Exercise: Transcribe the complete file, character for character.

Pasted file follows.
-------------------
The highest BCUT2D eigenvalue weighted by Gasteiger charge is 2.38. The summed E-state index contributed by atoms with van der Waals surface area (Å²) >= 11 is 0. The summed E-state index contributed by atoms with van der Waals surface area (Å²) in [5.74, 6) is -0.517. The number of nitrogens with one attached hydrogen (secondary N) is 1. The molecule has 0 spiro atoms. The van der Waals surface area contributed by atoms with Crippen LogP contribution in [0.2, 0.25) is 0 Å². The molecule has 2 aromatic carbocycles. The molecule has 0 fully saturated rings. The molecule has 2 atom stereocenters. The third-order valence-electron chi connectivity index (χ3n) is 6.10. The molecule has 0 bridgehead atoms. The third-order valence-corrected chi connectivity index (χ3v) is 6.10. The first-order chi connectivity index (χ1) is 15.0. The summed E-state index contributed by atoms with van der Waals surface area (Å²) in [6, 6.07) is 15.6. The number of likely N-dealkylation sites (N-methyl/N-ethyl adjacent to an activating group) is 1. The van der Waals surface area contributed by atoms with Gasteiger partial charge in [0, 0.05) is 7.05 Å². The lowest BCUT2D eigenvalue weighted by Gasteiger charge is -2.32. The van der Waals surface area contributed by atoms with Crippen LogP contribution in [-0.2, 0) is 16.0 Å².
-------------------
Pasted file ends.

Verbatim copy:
The highest BCUT2D eigenvalue weighted by Gasteiger charge is 2.38. The summed E-state index contributed by atoms with van der Waals surface area (Å²) >= 11 is 0. The summed E-state index contributed by atoms with van der Waals surface area (Å²) in [5.74, 6) is -0.517. The number of nitrogens with one attached hydrogen (secondary N) is 1. The molecule has 0 spiro atoms. The van der Waals surface area contributed by atoms with Crippen LogP contribution in [0.2, 0.25) is 0 Å². The molecule has 2 aromatic carbocycles. The molecule has 0 fully saturated rings. The molecule has 2 atom stereocenters. The third-order valence-electron chi connectivity index (χ3n) is 6.10. The molecule has 0 bridgehead atoms. The third-order valence-corrected chi connectivity index (χ3v) is 6.10. The first-order chi connectivity index (χ1) is 15.0. The summed E-state index contributed by atoms with van der Waals surface area (Å²) in [6, 6.07) is 15.6. The number of likely N-dealkylation sites (N-methyl/N-ethyl adjacent to an activating group) is 1. The van der Waals surface area contributed by atoms with Gasteiger partial charge in [0, 0.05) is 7.05 Å². The lowest BCUT2D eigenvalue weighted by Gasteiger charge is -2.32. The van der Waals surface area contributed by atoms with Crippen LogP contribution in [-0.2, 0) is 16.0 Å².